SUMMARY: A very competent heatsink for Socket A cooling – Alpha class!
Taisol has come up with a very nice heatsink – model # CGK742092 (you would think they could call it something like the “Coolerator”). It is made in the same manner as the Alphas – a forged product. This means that they use a hydraulic press and basically squeeze a piece of aluminum into shape. This means no joints (like the Hedgehog) and a greater pin density (= more surface area) than an extruded product.
I purchased the base model that comes with the usual puny 60x15mm, 21 cfm fan, and I did not bother to test it. I tried three different fans: ADDA 28 cfm, Papst 33 cfm and Delta 38 cfm.
This is a BIG heatsink – note that it extends BEYOND the socket into the “safe” area (where the four holes are located) per AMD’s spec. The base measures 80 x 60 mm (3.2 x 2.4 inches) and weighs 248 grams (1/2 lb). As long as the motherboard manufacturer stays within this spec, the Taisol should fit (fits on the space-constrained ABIT KT7 – I tried it). I think we may see more heatsinks using this larger footprint.
The Taisol sports 120 fins; I estimated a total fin surface area of about 137 square inches, or 0.95 square feet.
If there’s one thing that gives people more fits about almost all Socket A heatsinks, it’s the clip. AMD’s clip pressure requirements result in clips that are difficult to engage and almost impossible to remove once installed in a case (notable exception: Swiftech MC462). The Taisol’s clip is a good example of a design that, while still more difficult than we are used to, is a bit more manageable than some others.
The Taisol clip has an opening in which you can insert a screwdriver to install and remove the heatsink without too much pain.
One nice feature is that the clip engages all three socket lugs (the SOYO uses only two lugs, most use three) so it is quite secure and, should you somehow break one lug, the socket is still usable.
If you look closely inside the red circle, you can see that there is a lip for the screwdriver’s tip.
You place the tip into the hole, making sure that the tip engages the lip inside the hole. Absolutely a must: Use a screwdriver with a tip small enough to go through the hole! If you slip, who knows what damage might ensue when you hit the motherboard.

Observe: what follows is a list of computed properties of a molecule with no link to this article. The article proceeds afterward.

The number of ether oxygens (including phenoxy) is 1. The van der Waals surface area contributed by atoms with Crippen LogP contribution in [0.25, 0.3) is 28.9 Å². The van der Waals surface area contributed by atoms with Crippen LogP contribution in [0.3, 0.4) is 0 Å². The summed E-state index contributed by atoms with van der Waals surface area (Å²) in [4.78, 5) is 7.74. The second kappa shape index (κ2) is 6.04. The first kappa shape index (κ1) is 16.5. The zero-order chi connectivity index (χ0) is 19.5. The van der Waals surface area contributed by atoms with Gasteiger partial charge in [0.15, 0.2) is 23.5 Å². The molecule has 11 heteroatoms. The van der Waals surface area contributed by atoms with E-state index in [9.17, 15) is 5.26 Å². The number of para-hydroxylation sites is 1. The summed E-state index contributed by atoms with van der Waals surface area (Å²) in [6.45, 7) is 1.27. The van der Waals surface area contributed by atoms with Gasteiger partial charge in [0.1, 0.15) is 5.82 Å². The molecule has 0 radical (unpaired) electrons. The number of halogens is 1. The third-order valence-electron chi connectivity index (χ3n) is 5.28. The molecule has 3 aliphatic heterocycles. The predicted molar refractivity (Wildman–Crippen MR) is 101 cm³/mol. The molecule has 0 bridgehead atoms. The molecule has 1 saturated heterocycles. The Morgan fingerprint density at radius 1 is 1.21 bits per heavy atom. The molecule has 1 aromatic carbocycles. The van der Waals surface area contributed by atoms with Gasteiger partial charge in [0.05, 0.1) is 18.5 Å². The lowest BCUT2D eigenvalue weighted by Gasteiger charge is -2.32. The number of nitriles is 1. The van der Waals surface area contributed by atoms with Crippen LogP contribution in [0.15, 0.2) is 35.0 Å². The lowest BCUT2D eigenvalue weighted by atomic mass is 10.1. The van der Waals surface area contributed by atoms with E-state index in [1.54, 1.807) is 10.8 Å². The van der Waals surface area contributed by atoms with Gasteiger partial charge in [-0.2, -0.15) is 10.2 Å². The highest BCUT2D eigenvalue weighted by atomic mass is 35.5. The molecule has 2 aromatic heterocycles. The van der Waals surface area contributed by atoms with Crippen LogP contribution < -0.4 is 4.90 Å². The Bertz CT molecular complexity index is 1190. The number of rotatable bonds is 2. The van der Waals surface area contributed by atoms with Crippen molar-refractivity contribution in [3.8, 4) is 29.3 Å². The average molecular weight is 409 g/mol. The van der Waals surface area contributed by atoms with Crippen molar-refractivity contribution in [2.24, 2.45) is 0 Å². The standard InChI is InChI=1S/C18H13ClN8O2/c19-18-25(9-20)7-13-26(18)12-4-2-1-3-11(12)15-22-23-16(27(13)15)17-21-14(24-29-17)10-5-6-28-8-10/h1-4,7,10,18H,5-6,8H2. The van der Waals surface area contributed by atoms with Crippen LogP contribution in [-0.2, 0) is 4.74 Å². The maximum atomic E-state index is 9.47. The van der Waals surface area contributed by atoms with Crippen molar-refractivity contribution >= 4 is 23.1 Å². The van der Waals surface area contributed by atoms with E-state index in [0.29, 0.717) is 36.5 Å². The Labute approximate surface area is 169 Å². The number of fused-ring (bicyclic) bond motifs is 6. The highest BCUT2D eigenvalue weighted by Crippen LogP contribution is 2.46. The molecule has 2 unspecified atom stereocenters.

Now to mount or dismount the heatsink, push DOWN on the clip and rotate the screwdriver TOWARDS the heatsink at the same time. This will ensure that the clip clears the socket’s lugs. Once you clear the lugs, then rotate the screwdriver AWAY from the heatsink so the clip engages the lugs.
If you look at other heatsinks, you will find some that have the same arrangement, so you can use this technique on them also.
I marked where the CPU would contact the base, drilled a 1/16″ hole, inserted a thermocouple and epoxied it into place. After it set, I lapped the heatsink’s base so the thermocouple would be flat to the base. The base could stand some lapping in any event, but I did not want to “overlap” it and distort results. I used the Omega HH23 Digital Thermometer to measure temps. Ambient temp was measured by a thermocouple placed about 1″ from the fan’s intake.
I ran Prime 95 for at least 30 minutes to stabilize temps and took readings. Each fan was replaced with the heatsink mounted on the SOYO K7VTA-B motherboard. The T-Bird at 1100 MHz, 1.85 v, radiates 65.5 watts; Arctic Silver was used for thermal grease. I also ran the Papst and Delta on an ABIT KT7A with a 1 GHz T-Bird running at 1133 MHz, 1.85 v, 67.2 watts, as an additional test.
|Delta 38 cfm|
|Papst 33 cfm|
|ADDA 28 cfm|
|ABIT KT7A, Delta 38|
T-Bird @ 1133 MHz
|ABIT KT7A, Papst 33|
T-Bird @ 1133 MHz
C/W = Delta / CPU Watts
Interpreting C/W: For every watt the CPU radiates, the heatsink will cool the core by the (C/W x watts) plus ambient temp. For example, at an ambient temp of 25 C, a C/W of 0.25 with a CPU radiating 50 watts means that the CPU temp will be 50 x 0.25 = 12.5 C over ambient temp, or 37.5 C. The lower the C/W, the better.
What surprised me was that there was little difference between the Delta and Papst fans. I repeatedly cycled the two fans to see if it was some kind of fluke, but after 4 paired tests and similar runs on the ABIT KT7A, I continued to get the same results. Although there may be a slight advantage to the Delta 38, I do believe that the Delta is not worth the noise.
Impressive performance! C/Ws in the 0.23 to 0.25 range place the Taisol in some select company – this is as good as the Global Win FOP series and certainly places it squarely as equal to the Alpha’s performance. I think forging enabled the Taisol to pack a lot of surface area into a small package, with obvious performance advantages.
The Taisol CGK742092 is a fine performer and widely available. With some lapping, you might squeeze a little bit more out of it. How much noise you’re willing to tolerate determines how well it will do for you. Overall, a price/performance winner.